How to: Create a Business Module

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To create client business applications using current Microsoft technologies, see patterns & practices' Prism.

Business modules are distinct Composite UI Application Block application deployment units that contain business logic elements.

The Smart Client Development Package includes the Visual Studio template named Add Business Module. This template unfolds a new class library project for the module implementation and, optionally, a module interface project. The implementation class library project contains two classes: Module and ModuleController. The Module class derives from the Composite UI Application Block class ModuleInit. The Composite UI Application Block calls the Load method of this class on startup. The ModuleController class contains empty methods that you can modify to customize the behavior of the module on startup. For example, you can add services or display user interface items. The interface class library contains constants definitions and empty folders you can use to store interface elements of the module. For example, you can add service interfaces or constants definitions.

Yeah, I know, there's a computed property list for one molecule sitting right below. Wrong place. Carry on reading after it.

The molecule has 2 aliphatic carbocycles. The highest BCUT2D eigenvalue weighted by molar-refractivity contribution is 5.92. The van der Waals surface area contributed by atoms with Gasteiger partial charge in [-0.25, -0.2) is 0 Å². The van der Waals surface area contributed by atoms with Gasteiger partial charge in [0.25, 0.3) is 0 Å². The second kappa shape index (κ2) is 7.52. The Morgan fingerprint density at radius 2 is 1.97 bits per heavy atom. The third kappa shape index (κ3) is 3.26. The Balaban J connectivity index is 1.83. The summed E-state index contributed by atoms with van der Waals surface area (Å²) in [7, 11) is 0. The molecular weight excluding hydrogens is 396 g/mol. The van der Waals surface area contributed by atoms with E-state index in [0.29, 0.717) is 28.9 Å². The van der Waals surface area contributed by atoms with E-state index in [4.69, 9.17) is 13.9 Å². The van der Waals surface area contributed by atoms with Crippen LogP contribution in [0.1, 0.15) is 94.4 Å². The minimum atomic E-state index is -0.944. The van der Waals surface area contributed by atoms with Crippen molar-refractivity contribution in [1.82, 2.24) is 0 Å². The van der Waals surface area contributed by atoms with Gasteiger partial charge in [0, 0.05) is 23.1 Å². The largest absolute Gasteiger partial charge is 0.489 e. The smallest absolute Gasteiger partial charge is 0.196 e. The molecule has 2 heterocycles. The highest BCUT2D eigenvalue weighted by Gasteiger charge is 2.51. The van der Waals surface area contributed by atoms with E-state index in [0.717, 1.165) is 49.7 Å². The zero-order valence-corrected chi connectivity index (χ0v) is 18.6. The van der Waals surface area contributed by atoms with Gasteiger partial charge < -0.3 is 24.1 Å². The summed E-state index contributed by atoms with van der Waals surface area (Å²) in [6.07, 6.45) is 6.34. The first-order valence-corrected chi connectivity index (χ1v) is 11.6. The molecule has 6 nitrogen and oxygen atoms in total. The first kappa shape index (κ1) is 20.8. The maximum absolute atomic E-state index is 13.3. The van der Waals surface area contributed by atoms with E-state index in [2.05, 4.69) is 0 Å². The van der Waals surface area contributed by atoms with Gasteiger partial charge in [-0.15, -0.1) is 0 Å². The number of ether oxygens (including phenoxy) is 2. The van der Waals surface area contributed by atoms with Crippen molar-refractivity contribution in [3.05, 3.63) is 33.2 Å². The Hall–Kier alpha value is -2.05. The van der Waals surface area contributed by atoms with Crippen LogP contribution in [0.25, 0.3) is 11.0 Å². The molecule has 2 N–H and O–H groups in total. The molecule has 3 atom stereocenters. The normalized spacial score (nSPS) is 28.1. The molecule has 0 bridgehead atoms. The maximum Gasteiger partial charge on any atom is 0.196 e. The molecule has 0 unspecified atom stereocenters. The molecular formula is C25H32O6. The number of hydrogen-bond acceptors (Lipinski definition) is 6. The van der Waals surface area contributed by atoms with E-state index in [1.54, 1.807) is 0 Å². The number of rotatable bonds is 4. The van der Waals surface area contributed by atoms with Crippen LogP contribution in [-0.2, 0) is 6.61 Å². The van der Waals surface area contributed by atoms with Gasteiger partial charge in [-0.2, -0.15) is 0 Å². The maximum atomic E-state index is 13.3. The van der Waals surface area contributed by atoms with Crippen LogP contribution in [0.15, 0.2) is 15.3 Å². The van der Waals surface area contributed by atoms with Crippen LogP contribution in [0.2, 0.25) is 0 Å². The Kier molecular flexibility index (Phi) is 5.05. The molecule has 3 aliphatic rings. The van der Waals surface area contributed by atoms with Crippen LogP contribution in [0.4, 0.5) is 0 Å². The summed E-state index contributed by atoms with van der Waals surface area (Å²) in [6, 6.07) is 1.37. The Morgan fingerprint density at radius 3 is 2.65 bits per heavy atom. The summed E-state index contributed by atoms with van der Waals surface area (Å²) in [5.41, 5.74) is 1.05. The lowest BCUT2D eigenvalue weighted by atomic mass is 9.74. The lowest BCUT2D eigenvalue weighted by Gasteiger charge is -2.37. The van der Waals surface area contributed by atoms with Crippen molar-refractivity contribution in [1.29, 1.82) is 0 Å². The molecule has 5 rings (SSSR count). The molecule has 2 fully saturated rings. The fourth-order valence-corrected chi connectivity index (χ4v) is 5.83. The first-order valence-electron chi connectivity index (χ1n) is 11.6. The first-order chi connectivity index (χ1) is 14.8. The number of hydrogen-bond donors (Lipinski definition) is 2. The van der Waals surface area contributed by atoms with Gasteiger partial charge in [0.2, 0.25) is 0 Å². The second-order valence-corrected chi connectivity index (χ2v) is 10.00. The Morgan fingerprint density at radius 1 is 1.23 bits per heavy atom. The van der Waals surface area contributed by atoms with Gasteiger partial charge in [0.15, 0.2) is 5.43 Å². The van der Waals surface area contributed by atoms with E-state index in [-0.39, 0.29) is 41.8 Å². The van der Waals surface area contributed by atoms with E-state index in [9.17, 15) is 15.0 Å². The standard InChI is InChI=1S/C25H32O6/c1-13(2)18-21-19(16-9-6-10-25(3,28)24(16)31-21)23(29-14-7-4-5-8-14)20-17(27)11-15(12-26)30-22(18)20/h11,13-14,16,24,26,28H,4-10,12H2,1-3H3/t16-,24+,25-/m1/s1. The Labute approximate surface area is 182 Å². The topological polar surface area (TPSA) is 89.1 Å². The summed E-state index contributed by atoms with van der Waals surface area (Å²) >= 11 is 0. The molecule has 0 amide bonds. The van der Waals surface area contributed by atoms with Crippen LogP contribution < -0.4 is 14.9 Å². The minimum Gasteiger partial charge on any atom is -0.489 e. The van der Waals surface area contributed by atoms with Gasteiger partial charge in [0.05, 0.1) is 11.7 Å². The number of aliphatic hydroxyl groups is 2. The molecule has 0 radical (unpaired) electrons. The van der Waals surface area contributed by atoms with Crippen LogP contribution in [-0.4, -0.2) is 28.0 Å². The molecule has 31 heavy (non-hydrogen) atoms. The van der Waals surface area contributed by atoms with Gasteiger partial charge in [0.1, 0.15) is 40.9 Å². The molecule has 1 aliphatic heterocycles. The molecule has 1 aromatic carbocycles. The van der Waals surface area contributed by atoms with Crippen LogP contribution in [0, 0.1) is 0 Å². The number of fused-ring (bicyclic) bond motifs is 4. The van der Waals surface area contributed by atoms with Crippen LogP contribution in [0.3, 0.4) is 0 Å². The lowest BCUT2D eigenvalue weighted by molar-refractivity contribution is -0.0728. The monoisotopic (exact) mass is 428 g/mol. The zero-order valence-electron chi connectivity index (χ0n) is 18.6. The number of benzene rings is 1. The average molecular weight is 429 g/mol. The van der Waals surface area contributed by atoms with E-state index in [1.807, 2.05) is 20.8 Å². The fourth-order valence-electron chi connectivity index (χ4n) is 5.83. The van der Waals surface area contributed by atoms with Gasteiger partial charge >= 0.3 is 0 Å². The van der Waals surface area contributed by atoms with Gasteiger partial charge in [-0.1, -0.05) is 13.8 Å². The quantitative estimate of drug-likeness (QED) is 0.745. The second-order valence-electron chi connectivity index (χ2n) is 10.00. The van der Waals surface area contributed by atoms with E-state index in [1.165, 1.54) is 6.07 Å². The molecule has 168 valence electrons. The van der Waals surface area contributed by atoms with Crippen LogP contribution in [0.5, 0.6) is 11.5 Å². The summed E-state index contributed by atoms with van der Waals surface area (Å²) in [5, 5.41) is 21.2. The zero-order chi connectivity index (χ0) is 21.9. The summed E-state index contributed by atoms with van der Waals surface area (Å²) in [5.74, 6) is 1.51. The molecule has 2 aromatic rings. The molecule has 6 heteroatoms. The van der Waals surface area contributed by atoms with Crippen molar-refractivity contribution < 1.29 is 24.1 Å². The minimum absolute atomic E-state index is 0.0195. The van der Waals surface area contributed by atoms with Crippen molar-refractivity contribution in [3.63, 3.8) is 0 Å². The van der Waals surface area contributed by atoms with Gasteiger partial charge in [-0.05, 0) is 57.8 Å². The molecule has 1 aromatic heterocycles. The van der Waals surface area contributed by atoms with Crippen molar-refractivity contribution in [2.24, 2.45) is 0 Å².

The Business Module template unfolds a class library project. It requires that you have an existing smart client solution open in Visual Studio.

Note: This template targets.NET Framework 3.5 and ignores the target framework version selected in the New Project dialog box. This means that you cannot create business modules that target older .NET Framework versions with this release of the Smart Client Software Factory.

You unfold the Business Module template to create a new business module, which is a Composite UI Application Block module.

To create a business module with the Business Module template

  1. Using Visual Studio, open an existing smart client solution.
  2. In Solution Explorer, right-click either the solution node or a solution folder, point to Smart Client Factory, and then click AddBusiness Module, as shown in Figure 1.